Articles in this issue address various causes and ways to prevent juvenile delinquency.
The NIJ Journal is published by the U.S. Justice Department’s National Institute of Justice (NIJ), with a focus on NIJ’s policy-relevant research results and initiatives. The articles in the current issue span research projects funded by both NIJ and the U.S. Justice Department’s Office of Juvenile Justice and Delinquency Prevention (OJJDP). The research projects reported in this issue reflect these agencies’ joint commitment to high-quality data relevant to addressing the causes and prevention of juvenile delinquency. For years, OJJDP has sponsored statistical collections committed to obtaining information from residential placement facilities that hold juveniles charged with or adjudicated for law violations. These collections are now managed by NIJ, and the two agencies are collaborating to review and redesign them to ensure they produce the most useful, timely, and reliable statistics available. One article in the current issue discusses this ongoing work. All the articles examine issues related to what does and does not work in juvenile justice policies and practices in juvenile justice and child protection programming. One article addresses the potential of mentoring programs in preventing problem behaviors of at-risk children and youth. Another article examines the interventions needed to address the complex needs of “dual system youth,” who are involved in both the child welfare and juvenile justice systems. An article examines how schools can obtain tips and better respond to safety threats. Other articles discuss using science to differentiate between abuse and accidental trauma in children, and how to better understand female genital mutilation and develop effective and coordinated responses to prevent it.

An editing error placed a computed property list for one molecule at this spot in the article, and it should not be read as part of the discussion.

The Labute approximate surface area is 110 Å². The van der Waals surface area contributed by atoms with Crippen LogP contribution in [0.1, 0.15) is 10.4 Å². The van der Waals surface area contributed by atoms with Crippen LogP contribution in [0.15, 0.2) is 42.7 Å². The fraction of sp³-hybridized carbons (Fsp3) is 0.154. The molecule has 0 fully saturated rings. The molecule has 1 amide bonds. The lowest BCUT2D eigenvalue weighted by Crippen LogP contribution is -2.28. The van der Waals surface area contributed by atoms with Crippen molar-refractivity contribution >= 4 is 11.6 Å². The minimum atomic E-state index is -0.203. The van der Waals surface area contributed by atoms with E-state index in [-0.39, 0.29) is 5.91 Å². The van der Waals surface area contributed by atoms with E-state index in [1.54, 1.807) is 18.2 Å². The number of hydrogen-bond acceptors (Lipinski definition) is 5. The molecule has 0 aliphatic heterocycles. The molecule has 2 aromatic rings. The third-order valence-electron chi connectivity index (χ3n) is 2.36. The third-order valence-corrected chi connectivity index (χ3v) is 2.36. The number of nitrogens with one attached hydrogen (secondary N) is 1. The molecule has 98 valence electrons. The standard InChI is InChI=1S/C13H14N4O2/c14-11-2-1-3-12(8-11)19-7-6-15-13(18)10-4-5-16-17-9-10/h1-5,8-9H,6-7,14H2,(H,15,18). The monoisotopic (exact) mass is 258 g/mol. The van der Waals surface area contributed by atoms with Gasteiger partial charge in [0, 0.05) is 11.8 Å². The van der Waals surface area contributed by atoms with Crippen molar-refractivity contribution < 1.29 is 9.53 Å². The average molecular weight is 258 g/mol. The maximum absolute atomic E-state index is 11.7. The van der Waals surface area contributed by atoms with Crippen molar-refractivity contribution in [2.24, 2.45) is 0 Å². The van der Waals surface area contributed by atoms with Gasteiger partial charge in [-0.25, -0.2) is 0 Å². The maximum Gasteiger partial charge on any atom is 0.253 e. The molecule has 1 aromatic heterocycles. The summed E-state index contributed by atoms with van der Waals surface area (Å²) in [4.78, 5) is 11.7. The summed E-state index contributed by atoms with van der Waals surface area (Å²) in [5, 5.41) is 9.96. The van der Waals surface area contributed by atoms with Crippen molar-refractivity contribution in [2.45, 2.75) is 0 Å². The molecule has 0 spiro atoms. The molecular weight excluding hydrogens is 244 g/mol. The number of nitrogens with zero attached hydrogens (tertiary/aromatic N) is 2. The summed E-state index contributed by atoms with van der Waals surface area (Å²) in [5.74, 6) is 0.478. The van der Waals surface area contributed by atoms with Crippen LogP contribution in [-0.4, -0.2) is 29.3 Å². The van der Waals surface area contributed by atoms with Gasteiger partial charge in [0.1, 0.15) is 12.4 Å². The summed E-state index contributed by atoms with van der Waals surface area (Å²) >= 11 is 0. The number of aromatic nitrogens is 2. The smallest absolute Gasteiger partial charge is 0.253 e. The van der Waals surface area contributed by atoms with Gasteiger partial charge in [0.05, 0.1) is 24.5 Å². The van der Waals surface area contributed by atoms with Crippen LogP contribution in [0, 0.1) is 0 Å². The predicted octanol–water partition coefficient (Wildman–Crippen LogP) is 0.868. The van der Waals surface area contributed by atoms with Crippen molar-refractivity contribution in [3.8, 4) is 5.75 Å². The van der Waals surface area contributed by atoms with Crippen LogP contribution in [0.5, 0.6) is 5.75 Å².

Note: Contact the OJP Response Center at 800-851-3420 to order a hardcopy of this publication.